Featured Bayonet - The Canadian P1893

A Colony and Dominion of Britain until Confederation in 1867, the security of Canada was in the hands of the British Government.

As such, British forces were stationed in Canada to varying degrees, depending on need and perceived external threats. Those forces were armed and provided for at the discretion and expense of the British Government.

The need for an improved defence organization was an important contributing factor leading to negotiations for Confederation. Following Confederation, Sir George Etienne Cartier's first Militia Act for the Dominion of Canada created the Department of Militia and Defence in 1868. It drew heavily upon Canada's system of universal obligation for military service and volunteer units, which visibly embodied the militia.

The new Canadian armed forces continued to rely on Britain for the supply of arms, not always with success. Weapons from American suppliers crept into the chain to fill shortages. As ammunition development progressed, and following the introduction of Magazine Lee-Metford and Enfield rifles, many Martini arms on hand through the latter part of the 19th century were converted to .303” calibre. Thus Canadians were armed with a hodge-podge, depending on service and immediate need.

One exception was unique to Canada. Following approval by the Department of Militia and Defence, the .303” caliber Martini-Metford MkII rifle was ordered from Britain, along with the P1893 sword bayonet. The bayonets were contracted to Wilkinson of London, and a production run of 1,000 completed by 1894.

The hilt design of the bayonet was influenced by the British Martini Henry P1887 MkIII, and strongly followed the overall appearance of the British 1888 Trials bayonet.

British 1888 trial sword bayonet (top) with two examples of the Canadian P1893 sword bayonet

In addition to the obvious visible differences, the inside diameter of the Canadian P1893 is 18.5mm compared to 18mm for the 1888 trials bayonet.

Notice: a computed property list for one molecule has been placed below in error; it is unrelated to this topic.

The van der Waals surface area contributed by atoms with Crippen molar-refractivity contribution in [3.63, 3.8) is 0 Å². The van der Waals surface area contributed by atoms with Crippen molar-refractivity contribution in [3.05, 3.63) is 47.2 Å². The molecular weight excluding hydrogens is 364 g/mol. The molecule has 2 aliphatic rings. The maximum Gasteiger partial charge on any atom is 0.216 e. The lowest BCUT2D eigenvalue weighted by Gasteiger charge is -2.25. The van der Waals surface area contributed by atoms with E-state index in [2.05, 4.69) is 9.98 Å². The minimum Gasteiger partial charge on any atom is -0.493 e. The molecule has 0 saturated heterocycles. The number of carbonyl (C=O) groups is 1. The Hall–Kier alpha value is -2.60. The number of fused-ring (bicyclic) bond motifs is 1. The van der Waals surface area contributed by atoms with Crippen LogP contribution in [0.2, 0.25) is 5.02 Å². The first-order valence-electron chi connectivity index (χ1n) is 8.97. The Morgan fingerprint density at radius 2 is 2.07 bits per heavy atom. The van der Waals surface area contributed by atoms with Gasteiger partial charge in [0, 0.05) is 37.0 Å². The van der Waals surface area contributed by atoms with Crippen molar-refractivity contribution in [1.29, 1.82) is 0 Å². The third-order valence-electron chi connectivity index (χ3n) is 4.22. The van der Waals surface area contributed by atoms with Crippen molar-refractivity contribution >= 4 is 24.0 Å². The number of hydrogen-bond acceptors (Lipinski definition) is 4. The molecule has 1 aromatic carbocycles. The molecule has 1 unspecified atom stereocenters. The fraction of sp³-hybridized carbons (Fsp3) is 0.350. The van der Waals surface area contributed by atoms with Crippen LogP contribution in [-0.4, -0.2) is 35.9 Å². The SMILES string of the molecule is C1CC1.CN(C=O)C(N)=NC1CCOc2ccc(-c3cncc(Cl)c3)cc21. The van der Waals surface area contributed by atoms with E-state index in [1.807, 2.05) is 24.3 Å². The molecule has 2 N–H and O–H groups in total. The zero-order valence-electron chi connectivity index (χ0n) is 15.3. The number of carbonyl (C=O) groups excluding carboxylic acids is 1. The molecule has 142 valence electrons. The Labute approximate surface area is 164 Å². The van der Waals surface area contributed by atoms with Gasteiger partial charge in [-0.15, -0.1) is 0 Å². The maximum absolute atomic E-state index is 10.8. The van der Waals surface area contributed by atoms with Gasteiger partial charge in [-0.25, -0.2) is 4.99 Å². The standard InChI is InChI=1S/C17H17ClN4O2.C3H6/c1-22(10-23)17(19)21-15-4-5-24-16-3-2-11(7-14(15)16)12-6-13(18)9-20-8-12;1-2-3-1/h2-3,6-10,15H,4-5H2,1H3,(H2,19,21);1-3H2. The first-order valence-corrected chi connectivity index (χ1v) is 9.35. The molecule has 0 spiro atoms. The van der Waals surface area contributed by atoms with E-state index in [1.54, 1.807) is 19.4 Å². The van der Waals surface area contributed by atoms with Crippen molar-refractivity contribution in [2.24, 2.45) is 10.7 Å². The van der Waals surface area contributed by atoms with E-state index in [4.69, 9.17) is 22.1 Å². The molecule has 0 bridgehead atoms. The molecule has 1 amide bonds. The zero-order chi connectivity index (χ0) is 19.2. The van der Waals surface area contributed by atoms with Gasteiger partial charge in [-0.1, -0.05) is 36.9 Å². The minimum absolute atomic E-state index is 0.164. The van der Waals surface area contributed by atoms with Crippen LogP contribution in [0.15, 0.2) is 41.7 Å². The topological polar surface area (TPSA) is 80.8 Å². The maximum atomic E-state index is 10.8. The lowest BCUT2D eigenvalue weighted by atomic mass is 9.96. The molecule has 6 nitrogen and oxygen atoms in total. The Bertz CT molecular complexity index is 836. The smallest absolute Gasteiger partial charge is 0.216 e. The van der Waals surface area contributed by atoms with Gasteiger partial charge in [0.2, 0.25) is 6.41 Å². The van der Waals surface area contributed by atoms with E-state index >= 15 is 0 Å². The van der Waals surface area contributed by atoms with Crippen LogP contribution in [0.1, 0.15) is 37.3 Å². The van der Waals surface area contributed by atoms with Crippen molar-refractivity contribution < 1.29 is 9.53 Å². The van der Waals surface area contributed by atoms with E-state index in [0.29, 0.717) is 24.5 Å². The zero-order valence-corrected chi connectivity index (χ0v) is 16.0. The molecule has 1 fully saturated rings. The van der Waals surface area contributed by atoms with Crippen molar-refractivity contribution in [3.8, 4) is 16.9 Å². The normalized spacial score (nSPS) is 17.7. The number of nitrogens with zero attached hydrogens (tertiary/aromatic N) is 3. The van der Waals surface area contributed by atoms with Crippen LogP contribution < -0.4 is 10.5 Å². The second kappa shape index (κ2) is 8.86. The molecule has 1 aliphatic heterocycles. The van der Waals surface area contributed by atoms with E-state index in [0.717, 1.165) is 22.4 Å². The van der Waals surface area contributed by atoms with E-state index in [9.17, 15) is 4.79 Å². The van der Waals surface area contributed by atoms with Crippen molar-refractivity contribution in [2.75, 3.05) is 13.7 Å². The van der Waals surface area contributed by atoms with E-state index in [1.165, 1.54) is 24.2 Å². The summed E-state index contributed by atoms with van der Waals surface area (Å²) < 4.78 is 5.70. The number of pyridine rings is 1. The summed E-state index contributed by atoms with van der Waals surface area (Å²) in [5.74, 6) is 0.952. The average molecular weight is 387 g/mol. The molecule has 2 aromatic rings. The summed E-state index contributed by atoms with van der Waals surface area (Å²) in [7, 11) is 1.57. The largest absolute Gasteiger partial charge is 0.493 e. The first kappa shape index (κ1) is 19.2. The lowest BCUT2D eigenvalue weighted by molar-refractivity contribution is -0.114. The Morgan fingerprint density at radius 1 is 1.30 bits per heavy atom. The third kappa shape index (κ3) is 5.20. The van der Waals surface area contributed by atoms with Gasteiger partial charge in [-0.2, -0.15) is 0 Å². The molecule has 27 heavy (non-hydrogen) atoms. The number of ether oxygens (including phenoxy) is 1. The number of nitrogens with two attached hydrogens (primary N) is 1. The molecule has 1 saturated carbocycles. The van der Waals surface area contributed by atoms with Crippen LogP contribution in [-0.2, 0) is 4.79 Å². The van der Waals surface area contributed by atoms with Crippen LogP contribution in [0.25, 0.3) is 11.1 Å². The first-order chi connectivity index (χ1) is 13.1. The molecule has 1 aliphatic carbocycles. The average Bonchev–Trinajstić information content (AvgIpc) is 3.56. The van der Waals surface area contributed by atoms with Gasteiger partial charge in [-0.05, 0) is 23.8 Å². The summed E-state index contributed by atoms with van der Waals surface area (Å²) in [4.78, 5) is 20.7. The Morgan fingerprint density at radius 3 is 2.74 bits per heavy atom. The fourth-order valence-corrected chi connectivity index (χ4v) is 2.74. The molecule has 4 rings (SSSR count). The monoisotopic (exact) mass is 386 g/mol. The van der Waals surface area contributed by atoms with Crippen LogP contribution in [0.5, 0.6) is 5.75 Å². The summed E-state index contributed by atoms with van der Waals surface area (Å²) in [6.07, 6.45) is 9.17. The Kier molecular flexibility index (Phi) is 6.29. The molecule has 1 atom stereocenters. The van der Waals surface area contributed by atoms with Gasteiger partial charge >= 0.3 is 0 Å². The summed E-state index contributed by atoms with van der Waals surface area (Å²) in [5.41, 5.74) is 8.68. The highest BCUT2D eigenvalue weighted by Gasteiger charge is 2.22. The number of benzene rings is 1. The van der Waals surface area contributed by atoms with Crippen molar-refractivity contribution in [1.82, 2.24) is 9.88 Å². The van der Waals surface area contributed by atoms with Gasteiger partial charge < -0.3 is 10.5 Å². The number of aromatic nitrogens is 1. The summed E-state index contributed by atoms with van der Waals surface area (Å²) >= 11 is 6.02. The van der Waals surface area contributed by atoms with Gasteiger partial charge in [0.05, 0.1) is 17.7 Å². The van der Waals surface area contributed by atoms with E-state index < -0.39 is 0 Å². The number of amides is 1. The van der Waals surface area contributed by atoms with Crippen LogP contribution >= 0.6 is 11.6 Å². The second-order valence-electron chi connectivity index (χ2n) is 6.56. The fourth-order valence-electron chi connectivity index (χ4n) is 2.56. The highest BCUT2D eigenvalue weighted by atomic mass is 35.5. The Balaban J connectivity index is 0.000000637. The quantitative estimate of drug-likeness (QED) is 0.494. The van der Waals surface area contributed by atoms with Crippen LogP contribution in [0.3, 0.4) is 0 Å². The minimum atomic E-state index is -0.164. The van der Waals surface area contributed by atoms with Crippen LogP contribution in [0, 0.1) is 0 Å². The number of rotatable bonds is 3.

All British markings on P1893 bayonets that I’ve examined over the years have appeared the same.The left ricasso bears a large Victorian crown over V.R, the issue date of 2 ’94, and maker's name WILKINSON, LONDON

The right ricasso is stamped with the British ownership mark : WD over an arrow, the lone (Wilkinson) inspector's stamp on steel : a crown over 35 over W, and the ‘X’ bend test mark.

Both grips of each bayonet are also marked with a Wilkinson inspector's stamp : crown over 49 over W.

Of the 1,000 Martini Metford rifles and bayonets purchased from Britain, the majority were issued to the Royal Regiment of Canadian Infantry. The RRCI were formed on 23rd May 1893, and redesignated the Royal Canadian Regiment in November 1901

The gun was found to be too heavy as a service rifle, and incorrectly sighted for target work. They were withdrawn from service soon afterwards, but long enough for those rifles and bayonets issued to be stamped with the regiment mark.

The bayonets were stamped on the crossguard with the initials RRCI and the weapon, or rack number. The dies used initially produced lettering 3mm high, with numbering 2.2mm high. The lettering dies were subsequently changed to a height consistent with the numbering.

Scabbards issued with the P1893 bayonet were the standard steel mounted, black leather 1888 MkI pattern, drawn directly from stores. Most have the usual British markings, including Enfield inspector's mark and issue date impressed into the leather body.

In addition to stamping regimental markings on the crossguard, the scabbard frogstud received the same treatment, providing today’s collector and enthusiast with the possibility of matching them.

This short lived issue was returned to stores, further supply orders cancelled, and superceded by the purchase and general issue of the Lee-Metford rifle and P1888 bayonet in time for the Anglo-Boer war, in which Canada played a prominent role.

The P1893 bayonets and rifles were eventually declared obsolete, and sold off as surplus. The pommels of the bayonets were stamped appropriately.

Not all 1,000 Martini Metford rifles and bayonets were issued to the RRCI. Whilst the exact number has not been possible to ascertain, some were held in stores and not regimentally marked. A quantity were marked with M&D stamped into the crossguard, the ownership mark of the Canadian Department of Militia and Defence.

One example bears a serial number 551.

image courtsey of fellow collector David Petch

Another example is stamped with serial number 599, both on the crossguard, and the scabbard frog stud. This would seem to indicate that at least 50 bayonets may have been issued to Militia and Defence.

image courtsey of fellow collector Sean Stoughton

Unique to Canada, these scarce bayonets are highly prized by collectors today.

- - O O O - -